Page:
The Banneton Cafe is still the winner for breakfasts & pastries.
I had daily breakfast meetings & almost everyone suggested Le Banneton.

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Mate MK from Luang Prabang Holiday Travel, Sebastien founder of the Xayaboury Elephant Conservation Project, & Paul graphics artist 20 years in Luang Prabang.

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With Ning Nong & husband from Felicia band at QQ Pub , ex Windwest Pub Vte, plus Alex from Chomphoo cruise.

Reasons to dine at Le Banneton.
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Brunch & magnificent in the extreme.
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A healthy breakfast.
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Coffee
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Croissants, cakes & pastries
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# two for brekky is the Cafe Vat Sene
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For a pizza at night we hit the Zurich, to catch up with Chao & Big Bike Tours from Chiang Mai, on a Lao tour.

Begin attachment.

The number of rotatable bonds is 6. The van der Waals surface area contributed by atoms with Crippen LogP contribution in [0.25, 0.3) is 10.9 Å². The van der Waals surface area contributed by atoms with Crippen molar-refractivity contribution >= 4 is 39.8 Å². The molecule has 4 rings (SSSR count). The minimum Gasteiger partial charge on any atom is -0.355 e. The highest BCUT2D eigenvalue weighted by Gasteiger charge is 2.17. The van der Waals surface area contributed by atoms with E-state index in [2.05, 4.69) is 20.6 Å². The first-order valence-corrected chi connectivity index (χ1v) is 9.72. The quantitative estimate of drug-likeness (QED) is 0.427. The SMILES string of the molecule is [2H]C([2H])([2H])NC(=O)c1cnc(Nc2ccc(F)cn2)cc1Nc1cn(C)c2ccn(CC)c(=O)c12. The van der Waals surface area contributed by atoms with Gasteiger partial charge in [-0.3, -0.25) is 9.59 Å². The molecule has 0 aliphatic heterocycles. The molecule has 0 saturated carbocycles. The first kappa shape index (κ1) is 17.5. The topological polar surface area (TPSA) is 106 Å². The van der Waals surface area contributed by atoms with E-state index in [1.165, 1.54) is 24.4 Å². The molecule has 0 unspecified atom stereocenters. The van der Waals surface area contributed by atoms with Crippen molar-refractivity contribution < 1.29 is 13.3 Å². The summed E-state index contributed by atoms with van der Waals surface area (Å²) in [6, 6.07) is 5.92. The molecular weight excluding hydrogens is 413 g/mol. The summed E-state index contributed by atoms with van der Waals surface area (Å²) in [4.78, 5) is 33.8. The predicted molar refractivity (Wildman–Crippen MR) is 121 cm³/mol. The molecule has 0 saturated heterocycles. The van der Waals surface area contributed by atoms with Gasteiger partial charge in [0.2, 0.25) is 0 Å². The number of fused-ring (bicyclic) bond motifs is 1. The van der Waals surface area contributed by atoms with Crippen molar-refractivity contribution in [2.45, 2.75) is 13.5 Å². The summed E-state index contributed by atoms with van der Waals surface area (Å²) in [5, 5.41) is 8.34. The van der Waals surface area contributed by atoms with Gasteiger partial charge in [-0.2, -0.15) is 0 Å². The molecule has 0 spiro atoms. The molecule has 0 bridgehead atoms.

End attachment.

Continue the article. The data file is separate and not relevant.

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The Coffee Express was another favourite rendezvous spot, especially to hook up with MK Mongkhon.
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MK Mongkhon is the man to contact for getting into Laos! More later.

Another fortuitous meeting & dinner was with Dilip, a Sri Lankan guy with a restaurant. The Taste of Ceylon.
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You seldom see me eating in an Indian for curries but the food at Dilip's was absolutely outstanding.

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Meeting with Dilip was fascinating when we found out he had worked at the original Tango mobile phone company in Vientiane, helped set up their communication towers & using an early GTR Laos map. The only decent guide map to Laos at the time.